10. Chemisor Says:

    Re:Nanotechnology research is not dangerous

    > What is the power of nanotechnology, then?
    > What extraordinary tool is so asymmetrically
    > powerful and safe simultaneously?

    A gun. Perfectly safe to manufacture, but the end product is not so safe when someone points it at you.

  11. Kadamose Says:

    Re:Yet another article with no meaning whatsoever.

    Having lived through that era (say from '66-'72) I would assert that this statement is false. There haven't been more attempts to land on the moon because there isn't much of a point. We are getting far more science out of the Mars Rovers and the Cassini-Huygens mission. (Or would you propose that they are elaborate hoaxes as well???)

    What makes more sense? Going to the moon, personally, to see if there is water to sustain a future scientific team, or crashing an obsolete multi-million dollar satellite into it to get those same results? With any scientific advance there has to be some sacrifice in the form of human lives…and, obviously, this country refuses to acknowledge that.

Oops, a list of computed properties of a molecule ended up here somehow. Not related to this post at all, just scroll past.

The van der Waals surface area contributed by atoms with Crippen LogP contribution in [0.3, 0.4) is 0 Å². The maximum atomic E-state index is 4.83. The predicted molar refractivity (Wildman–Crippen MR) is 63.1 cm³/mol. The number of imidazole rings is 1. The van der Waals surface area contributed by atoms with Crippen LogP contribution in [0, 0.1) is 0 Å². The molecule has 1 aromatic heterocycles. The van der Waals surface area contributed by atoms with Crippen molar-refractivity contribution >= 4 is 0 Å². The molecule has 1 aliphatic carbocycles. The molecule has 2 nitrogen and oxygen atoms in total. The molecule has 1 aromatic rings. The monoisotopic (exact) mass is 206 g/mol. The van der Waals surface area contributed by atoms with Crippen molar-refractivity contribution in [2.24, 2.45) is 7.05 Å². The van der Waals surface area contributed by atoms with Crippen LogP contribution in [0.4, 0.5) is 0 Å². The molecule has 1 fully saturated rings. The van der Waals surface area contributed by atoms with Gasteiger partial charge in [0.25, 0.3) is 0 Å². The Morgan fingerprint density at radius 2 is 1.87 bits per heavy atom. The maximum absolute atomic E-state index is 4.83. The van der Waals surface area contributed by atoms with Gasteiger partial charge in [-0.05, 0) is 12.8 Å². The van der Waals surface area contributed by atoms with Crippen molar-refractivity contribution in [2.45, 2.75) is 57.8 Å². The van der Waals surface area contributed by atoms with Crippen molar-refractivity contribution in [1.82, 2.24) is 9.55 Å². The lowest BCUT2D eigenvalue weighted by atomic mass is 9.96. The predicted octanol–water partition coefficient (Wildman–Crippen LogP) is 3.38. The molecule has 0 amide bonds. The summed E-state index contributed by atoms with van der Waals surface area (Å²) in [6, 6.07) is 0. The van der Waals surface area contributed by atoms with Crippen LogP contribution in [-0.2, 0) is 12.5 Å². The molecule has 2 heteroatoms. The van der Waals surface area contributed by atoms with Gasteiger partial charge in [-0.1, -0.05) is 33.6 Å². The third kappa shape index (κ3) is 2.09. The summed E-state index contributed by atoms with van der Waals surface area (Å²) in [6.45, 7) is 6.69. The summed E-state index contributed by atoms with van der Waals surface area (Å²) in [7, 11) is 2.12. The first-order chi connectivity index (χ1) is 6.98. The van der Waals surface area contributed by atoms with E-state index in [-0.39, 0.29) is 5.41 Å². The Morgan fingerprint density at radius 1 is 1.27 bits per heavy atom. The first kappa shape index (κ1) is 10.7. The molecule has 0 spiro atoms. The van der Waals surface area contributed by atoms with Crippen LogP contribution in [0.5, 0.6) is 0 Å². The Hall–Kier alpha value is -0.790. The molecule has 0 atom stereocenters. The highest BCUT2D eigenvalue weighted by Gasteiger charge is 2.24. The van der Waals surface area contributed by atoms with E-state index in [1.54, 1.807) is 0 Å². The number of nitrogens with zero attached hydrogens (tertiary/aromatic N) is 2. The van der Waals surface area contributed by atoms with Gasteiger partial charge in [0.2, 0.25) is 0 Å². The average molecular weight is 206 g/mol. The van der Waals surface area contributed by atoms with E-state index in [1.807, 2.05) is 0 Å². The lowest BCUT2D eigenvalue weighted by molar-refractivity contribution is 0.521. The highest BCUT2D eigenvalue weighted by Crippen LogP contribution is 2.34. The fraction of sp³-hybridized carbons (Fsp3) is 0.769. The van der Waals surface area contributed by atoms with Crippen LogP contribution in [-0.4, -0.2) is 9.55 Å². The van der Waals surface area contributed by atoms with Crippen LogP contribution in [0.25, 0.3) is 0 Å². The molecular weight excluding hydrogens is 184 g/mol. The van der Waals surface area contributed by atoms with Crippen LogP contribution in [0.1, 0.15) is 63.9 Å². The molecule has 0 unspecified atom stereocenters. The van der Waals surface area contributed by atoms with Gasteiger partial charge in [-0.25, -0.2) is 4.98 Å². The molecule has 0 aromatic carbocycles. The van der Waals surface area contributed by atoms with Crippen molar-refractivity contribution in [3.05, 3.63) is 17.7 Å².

The International Space Station is a good example of a waste of resources – why build a hunk of junk that's prone to massive failure, when you can have access to a sheltered moon base? The ISS makes absolutely no sense, whatsoever – and is another proof that man has yet to step on the moon for the first time.

    As much as I'd like to believe that we actually did go to the moon at one time, the facts simply outweigh the fabricated 'history'. Mankind, at this point, is too stupid, selfish, and unified to walk on the moon…and create MNT. The only way I ever see mankind getting out of this nasty rut, is if some cataclysm happens and annihilates a good portion of the human population on the planet – and in turn, unites the remaining humans. As long as we continue to have invisible borders, countries, cultures, etc, we will continue to have conflict and mankind will never be able to maximize its true potential.